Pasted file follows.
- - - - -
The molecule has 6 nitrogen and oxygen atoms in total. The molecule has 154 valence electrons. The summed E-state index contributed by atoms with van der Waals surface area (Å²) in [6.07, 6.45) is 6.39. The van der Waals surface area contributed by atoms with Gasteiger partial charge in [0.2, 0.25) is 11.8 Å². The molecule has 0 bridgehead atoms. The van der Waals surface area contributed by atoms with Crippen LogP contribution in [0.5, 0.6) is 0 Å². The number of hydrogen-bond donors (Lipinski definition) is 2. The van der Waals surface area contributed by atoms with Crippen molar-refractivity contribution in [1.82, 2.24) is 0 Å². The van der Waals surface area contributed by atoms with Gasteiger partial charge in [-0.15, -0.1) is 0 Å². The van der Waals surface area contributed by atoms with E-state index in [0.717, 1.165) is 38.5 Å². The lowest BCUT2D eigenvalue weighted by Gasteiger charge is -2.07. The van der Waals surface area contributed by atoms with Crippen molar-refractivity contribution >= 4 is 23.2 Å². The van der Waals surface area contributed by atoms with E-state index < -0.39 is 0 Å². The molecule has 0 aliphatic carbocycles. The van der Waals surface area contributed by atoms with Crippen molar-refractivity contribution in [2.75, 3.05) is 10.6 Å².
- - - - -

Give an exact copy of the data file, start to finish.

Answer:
The molecule has 6 nitrogen and oxygen atoms in total. The molecule has 154 valence electrons. The summed E-state index contributed by atoms with van der Waals surface area (Å²) in [6.07, 6.45) is 6.39. The van der Waals surface area contributed by atoms with Gasteiger partial charge in [0.2, 0.25) is 11.8 Å². The molecule has 0 bridgehead atoms. The van der Waals surface area contributed by atoms with Crippen LogP contribution in [0.5, 0.6) is 0 Å². The number of hydrogen-bond donors (Lipinski definition) is 2. The van der Waals surface area contributed by atoms with Crippen molar-refractivity contribution in [1.82, 2.24) is 0 Å². The van der Waals surface area contributed by atoms with Gasteiger partial charge in [-0.15, -0.1) is 0 Å². The van der Waals surface area contributed by atoms with E-state index in [0.717, 1.165) is 38.5 Å². The lowest BCUT2D eigenvalue weighted by Gasteiger charge is -2.07. The van der Waals surface area contributed by atoms with Crippen molar-refractivity contribution >= 4 is 23.2 Å². The van der Waals surface area contributed by atoms with E-state index < -0.39 is 0 Å². The molecule has 0 aliphatic carbocycles. The van der Waals surface area contributed by atoms with Crippen molar-refractivity contribution in [2.75, 3.05) is 10.6 Å².